A Lot or a Little?
What you will—and won't—find in this book.
Prime numbers are important to the story. Lots of detail about SETI and scientists who listen for signals from other planets -- and the amount of research and hard work it takes to fake them out. Also lots (often gross) about the mortician's trade; also raising emus, ducks, goats, and guide dogs. Much arcane knowledge about Catholic saints, including Simon's thought that a lot of them seem to have become saints by having really awful things happen to them.
Strong messages of friendship, acceptance, empathy, and especially being there for the ones you love in the way they need you to be there. Also being willing to make amends when you get it wrong.
Positive Role Models
All the characters, adult and kid, are quirky and dealing with issues of their own. They mean well, but often get it wrong, and problems ensue. Simon's just trying to rebuild a life, his mom is a wisecracking mortician who's lost her faith in the wake of the shooting, while his dad is a Catholic deacon and fount of sermons and dad jokes. Agate comes from a large family that celebrates individualism, avoids artificial ingredients, and raises farm animals. Sporty Kevin has an achievement-mad mom and an easygoing dad. All the kids wind up helping out in the family business, whether it's a mortuary, a farm, or a halo halo shop. Herc, the guide dog puppy trainee, is a true and loyal friend to Simon when he most needs it.
Simon's presumably White, though he notes at one point he's a couple shades darker than Agate, who's pale and red-headed. Their friend Kevin's dad, a scientist by training, is Filipino and runs a halo halo shop, while his mom is a White astrophysicist. Judging by their names, the victims of the school shooting are ethnically and racially diverse. The town is more or less divided into the Science and Farm camps, and different families have different ways of doing things. For instance, Agate's family avoids artificial food ingredients and raises Angora goats, while Kevin's is obsessed with coding and science fairs. Agate is larger than her peers and body-positive; she announces that she's "an autistic person" and often shares useful tips from her counselors. A character wears a Hogwarts Trans Pride T-shirt.
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Violence & Scariness
Simon is the sole survivor of a school shooting that took all his friends in fifth grade, and flashbacks throughout the story convey the horror and long-lasting trauma. The original media circus, and the new circus once Simon's story comes to light, brings a lot of emotional violence from the smarmy, well-meaning, and self-important -- as a kid tells his mom, who launched all the ribbons and teddy bears, "Did you think about Simon when you told everybody about what happened to him? Are you thinking about him now? Because he's hurt, Mom, Simon and Agate got hurt, and you're still talking about science." Assorted injuries along the way from close encounters with emus, falling out of tree houses, and the like. Some detail about Catholic martyrs and the gory things that happened to them. A squirrel is struck and killed by lightning.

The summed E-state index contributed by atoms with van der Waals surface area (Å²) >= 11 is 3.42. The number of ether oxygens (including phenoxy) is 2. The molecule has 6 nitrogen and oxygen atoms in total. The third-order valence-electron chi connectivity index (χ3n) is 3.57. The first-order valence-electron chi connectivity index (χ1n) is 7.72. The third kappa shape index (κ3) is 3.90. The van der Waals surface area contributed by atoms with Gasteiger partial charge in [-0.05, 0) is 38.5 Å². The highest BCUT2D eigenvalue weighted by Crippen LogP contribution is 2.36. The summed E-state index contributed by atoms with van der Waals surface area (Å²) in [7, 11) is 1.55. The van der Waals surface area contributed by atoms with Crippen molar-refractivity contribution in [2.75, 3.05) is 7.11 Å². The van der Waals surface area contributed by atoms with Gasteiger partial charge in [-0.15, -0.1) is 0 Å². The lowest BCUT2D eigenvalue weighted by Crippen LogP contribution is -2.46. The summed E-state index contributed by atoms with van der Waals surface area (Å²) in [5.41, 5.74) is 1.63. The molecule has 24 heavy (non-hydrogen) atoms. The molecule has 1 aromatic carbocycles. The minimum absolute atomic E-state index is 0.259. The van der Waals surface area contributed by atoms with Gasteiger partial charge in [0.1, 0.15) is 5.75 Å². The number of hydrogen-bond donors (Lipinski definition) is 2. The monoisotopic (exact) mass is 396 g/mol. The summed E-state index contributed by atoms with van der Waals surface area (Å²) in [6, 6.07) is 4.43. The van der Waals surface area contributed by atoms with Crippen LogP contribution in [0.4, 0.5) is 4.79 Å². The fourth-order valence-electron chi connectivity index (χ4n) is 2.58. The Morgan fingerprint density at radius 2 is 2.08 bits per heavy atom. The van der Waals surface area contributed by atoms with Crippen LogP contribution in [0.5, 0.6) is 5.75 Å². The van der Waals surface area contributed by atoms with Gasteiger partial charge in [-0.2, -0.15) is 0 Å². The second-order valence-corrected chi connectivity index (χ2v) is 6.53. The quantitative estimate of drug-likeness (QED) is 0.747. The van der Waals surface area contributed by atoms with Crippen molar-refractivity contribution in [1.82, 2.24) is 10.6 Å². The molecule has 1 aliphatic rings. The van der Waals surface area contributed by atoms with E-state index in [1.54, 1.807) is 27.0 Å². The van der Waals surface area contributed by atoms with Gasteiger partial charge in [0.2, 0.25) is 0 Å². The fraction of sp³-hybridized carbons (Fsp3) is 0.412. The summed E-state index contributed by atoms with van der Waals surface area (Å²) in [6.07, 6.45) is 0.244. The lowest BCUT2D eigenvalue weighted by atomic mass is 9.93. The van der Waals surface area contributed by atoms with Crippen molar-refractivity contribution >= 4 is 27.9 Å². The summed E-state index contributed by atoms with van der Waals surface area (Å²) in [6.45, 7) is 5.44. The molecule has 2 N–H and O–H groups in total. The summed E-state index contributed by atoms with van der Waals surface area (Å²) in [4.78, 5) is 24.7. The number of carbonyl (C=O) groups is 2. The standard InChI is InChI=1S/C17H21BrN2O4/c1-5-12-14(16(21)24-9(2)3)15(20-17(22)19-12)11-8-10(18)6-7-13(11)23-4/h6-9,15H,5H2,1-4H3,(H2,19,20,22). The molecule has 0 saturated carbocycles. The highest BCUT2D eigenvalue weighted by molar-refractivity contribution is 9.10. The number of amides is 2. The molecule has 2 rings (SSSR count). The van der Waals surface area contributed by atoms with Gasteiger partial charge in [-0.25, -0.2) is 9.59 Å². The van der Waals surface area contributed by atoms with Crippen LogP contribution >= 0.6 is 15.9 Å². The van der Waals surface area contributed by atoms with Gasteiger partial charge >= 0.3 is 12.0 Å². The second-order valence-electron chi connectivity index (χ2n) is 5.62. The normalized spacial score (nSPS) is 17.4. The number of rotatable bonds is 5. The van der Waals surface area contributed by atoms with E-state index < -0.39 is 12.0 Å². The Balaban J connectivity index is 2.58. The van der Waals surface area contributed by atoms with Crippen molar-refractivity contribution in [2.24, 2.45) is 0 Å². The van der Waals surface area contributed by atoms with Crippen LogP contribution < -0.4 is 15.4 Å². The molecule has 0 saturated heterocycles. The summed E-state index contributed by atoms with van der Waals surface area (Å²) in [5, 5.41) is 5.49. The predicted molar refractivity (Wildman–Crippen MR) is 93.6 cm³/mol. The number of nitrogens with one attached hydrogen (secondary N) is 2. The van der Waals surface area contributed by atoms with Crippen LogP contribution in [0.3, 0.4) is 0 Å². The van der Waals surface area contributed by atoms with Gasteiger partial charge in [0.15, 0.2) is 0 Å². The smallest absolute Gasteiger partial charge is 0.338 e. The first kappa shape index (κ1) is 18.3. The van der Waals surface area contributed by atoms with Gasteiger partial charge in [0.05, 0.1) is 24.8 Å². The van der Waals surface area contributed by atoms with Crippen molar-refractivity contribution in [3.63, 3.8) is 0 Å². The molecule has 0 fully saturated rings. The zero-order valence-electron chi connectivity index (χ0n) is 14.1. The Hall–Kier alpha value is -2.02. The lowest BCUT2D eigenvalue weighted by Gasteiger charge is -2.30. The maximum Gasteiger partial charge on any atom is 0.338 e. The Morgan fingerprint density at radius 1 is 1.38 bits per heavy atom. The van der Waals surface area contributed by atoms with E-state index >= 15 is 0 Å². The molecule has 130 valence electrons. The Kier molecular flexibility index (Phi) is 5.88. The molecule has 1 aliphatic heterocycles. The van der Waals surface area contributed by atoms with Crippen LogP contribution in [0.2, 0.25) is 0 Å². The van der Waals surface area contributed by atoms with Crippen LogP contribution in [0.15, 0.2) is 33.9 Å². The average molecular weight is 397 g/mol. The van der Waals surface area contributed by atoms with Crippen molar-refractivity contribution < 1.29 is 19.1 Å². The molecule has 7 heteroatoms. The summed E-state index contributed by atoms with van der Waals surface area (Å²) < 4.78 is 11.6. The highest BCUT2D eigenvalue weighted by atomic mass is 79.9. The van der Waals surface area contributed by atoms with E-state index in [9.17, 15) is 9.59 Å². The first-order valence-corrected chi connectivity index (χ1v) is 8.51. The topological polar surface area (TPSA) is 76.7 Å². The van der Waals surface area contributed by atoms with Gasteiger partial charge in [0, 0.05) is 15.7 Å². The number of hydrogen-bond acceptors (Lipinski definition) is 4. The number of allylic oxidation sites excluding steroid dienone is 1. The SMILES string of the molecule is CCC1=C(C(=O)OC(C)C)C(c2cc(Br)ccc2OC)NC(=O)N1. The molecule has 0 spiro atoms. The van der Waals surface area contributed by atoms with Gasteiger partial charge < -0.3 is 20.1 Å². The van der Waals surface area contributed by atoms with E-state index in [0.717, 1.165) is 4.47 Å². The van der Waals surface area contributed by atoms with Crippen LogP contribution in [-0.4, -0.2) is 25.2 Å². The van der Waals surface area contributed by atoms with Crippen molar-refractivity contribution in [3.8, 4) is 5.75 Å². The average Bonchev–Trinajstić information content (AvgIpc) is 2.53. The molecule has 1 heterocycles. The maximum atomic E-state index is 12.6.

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Sex, Romance & Nudity
Tween characters hold hands, more for mutual support than romance, though there's a suggestion of romance in their future. Agate, who's into sharing gross facts, passes along one about duck penises. Simon, also into gross facts, informs his friends that a wise mortician uses duct tape to tape down women's breasts before embalming them.
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"Crap," "jerk-wad." Simon and Agate have a running contest for who can come up with the most disgusting fact, and also Simon's mom is a mortician, so there's a lot of gross-out and macabre humor, like about carting around embalming fluid, learning that corpses fart, and dealing with an inept assistant who keeps losing bodies.
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Drinking, Drugs & Smoking
A dog drinks beer for pain management.
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Parents Need to Know
Parents need to know that Simon Sort of Says, by Erin Bow (The Scorpion Rules), is a tragicomic, ultimately uplifting tale of a 12-year-old facing regular middle school problems. He's also the only survivor of a notorious school shooting, his mom's a mortician, his dad's a Catholic deacon, and they've all moved to an internet-free town where no one knows their story so they can live in peace, and maybe heal. There's a lot of macabre humor, a lot of religious humor, a lot of macabre religious humor, plus an ongoing gross-out contest among friends that results in way too much information about the reproductive systems of farm animals and the tendency of corpses to fart. Friendship, kindness, and empathy are strong themes as Simon's new friends learn his story and the bonds between them strengthen. There's a lot about science, prime numbers, farm animals, and clever strategies for faking messages from outer space. The gradually revealed trauma of the massacre looms large, both when the victims are trying to keep it quiet and when everybody knows, and Simon is victimized anew with smarmy displays of ribbons and teddy bears.
Is It Any Good?
Author Erin Bow creates a darkly hilarious, ludicrously poignant tale of family, friendship, corpses, emus, and space aliens, as seen by a 12-year-old who's the sole survivor of a school massacre. Between the science, the religion (Catholic), the funeral parlor, the farm animals, the traumatic flashbacks, and the day-to-day challenges of middle school, Simon Sort of Says finds its hero dealing with quite a lot. But also finding support from new friends amid tragicomic struggles, brilliant breakthroughs, and puppy snuggles.
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Our Editors Recommend
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